FedRAMP, or the Federal Risk and Authorization Management Program, is a standardized approach to security assessment, authorization, and monitoring for cloud applications. It was created by the U.S. General Services Administration in response to growing government usage of the cloud, which has obvious benefits at many levels of operation and operational support but produces many challenges from the cybersecurity perspective.

Cloud computers more or less face the same threat vectors posed to traditional IT systems: bypassing firewalls, remote shellcode attacks, social engineering, spear phishing campaigns, and more. In addition, though, the cloud poses numerous other security risks.

Cloud services are often run via Software-as-a-Service (SaaS), Platform-as-a-Service (PaaS), and Infrastructure-as-a-Service (IaaS) providers, which means that numerous clients (or, in this case, agencies) all have their applications running on the same physical server. If cloud applications are not properly isolated, then a hacker can break into agency A’s application and from there break into agency B’s database. One agency’s vulnerability would directly impact that of another; it’s a dangerous effect, particularly as federal agencies increasingly share systems and information.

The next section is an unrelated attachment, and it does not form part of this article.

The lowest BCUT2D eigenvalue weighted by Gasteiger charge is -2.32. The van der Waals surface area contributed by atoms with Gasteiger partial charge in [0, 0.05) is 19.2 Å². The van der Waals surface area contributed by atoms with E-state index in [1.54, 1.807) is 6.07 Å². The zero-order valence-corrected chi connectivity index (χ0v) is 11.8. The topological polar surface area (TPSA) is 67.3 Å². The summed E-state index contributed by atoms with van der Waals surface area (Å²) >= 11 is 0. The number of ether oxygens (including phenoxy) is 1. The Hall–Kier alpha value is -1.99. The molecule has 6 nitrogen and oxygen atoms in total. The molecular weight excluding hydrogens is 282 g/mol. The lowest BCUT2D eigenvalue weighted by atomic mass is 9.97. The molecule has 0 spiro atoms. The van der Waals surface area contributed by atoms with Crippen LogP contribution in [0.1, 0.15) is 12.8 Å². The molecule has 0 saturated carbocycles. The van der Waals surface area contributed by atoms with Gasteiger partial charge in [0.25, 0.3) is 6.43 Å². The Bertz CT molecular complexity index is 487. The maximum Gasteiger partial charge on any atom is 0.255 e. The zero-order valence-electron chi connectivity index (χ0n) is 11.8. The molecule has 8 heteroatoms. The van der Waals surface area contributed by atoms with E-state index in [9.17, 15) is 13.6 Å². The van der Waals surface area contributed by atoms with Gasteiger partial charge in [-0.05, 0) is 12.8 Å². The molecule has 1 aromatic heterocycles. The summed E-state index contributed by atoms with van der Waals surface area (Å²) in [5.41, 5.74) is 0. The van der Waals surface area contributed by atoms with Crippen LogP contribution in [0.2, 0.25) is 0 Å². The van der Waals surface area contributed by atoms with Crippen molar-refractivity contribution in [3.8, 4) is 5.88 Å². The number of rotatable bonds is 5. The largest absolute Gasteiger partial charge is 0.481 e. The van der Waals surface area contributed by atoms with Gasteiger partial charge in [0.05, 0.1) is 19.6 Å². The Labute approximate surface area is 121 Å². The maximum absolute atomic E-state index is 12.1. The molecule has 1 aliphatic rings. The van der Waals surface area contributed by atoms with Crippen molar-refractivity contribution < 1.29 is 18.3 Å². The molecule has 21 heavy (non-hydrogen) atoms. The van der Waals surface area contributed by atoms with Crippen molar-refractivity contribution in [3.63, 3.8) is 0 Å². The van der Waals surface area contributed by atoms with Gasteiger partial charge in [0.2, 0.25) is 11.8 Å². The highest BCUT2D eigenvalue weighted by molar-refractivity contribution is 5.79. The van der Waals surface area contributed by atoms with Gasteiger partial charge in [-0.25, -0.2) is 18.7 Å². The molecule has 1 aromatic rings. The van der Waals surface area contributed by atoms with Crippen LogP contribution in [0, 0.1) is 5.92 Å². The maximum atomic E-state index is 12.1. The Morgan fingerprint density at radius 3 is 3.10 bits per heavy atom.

In the face of these complex risks, FedRAMP aims for cohesion and simplicity. By following the framework, federal agencies can secure their cloud beginning at the policy level and working their way down to the operational, technical, and human tiers. And since FedRAMP’s developers also collaborated with the National Institute of Standards and Technology, the U.S. Department of Defense, and the U.S. Department of Homeland Security, the standards can be used in a breadth of federal cloud environments.

Further, the financial savings of this utility are quite considerable, and the cost of the program itself is also going down.

Security Baselines

FedRAMP offers four security baselines that agencies can use to approximate risk:

  1. High (Read more...)